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Reality Bites

The 12th International AIDS Conference in Durban had plenty to offer positive women but couldn't address the real problems.
A member of Positive Women Victoria reports on her first experience at an international HIV/AIDS gathering.

 

I was happy to find this program overflowing with sexual and reproductive issues, gynaecological issues, women's issues and much more.

 

On my first day I was in awe of my registration kit, which was bigger than a telephone directory and lost amongst a sea of conference goers who seemed to all know what was going on. On studying the program and abstracts I began to get a sense of what was about to happen over the next week. Being a woman I was used to being disappointed at conferences about the lack of reference to women's and heterosexual issues. So I was happy to find this program overflowing with sexual and reproductive issues, gynaecological issues, women's issues and much more. Brilliant!

 

The conference opened with a spectacular show of color, acts, songs and dance that both lifted the spirit, and pulled at the heartstrings. HIV and AIDS is real in Africa. It is everyday and in every family. This was felt earlier in the voices of those infected and affected by AIDS that rose and fell in song, speech, and dance at the march we attended for access to treatments. This feeling of hope, and hopelessness continued throughout the week.

 

My main focus at the conference was reproductive issues of HIV Positive women and men, as well as infant feeding. I guess my passion lies there as I have been through the dilemmas of deciding to have a child, how to go about it, what medications to take, to caesar or not to caesar, and dealing with issues around infant feeding. These may seem like easy decisions, but, when every choice you make can affect the future health of your child, they become major life choices. The sessions I attended updated me on the latest theories and practice around these issues.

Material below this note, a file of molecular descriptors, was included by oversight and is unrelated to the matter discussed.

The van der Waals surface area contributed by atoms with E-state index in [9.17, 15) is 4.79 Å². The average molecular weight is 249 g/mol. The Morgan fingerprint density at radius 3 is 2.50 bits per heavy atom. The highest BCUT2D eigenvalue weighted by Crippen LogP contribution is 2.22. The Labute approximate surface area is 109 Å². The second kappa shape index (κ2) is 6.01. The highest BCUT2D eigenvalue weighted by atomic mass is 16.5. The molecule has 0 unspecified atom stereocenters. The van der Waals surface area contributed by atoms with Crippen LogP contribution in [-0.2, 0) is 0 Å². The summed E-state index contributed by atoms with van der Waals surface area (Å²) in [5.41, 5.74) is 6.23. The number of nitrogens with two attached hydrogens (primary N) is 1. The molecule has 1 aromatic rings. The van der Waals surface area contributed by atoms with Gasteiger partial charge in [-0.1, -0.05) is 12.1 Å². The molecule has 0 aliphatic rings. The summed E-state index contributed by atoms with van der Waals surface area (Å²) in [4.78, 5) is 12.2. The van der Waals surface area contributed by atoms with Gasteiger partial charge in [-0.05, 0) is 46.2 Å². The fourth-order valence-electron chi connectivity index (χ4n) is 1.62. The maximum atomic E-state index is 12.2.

Watching the effect that the African people had on those of us from developed countries was interesting. Doctors, scientists, Professors and statisticians, got to see for the first time in most cases the reality of AIDS in countries where drugs, care and support, and prevention campaigns are either limited or not available. Those that say to have safe sex, or to bottle feed, or to just say no, or to eat healthy well-balanced meals possibly realised that it is not so easy.

 

How can someone have safe sex when there is no access to condoms, or can't afford them? How can a woman bottle feed when she doesn't have access to clean water, or know how to sterilise equipment, or can't not afford formula, and is likely to be ostracised by her community? How does a woman say no to sex when she is brought up by her society to please men, and not to question their wishes? How can you eat a balanced meal when you can't find food enough to eat once a day? These and many more questions were asked and answered by the courageous stories told by PLWHA, those affected by the virus, and those working in the field. I believe a lot of people went home with different views and outlooks, and a better understanding of what is happening, particularly in African, Asian and Eastern European countries where 90% of the HIV infection is found.

 

The conference came to a close after a very busy week. Nelson Mandela was the keynote speaker at the closing ceremony. I have never felt the strength of power this man can bring into a room. The room filled with a feeling of respect, adoration, spirit, and hope as the Africans burst into song of praise. It was an amazing moment!

To sum the conference up in a few words I would say it was just what the people who attended needed reality. There was reality in abundance in Durban, in the faces of the people, in the words they spoke, in the tears that were shed, and in the lives that have been lost.

written by a member of Positive Women Victoria. Story add to the site 2000.

 
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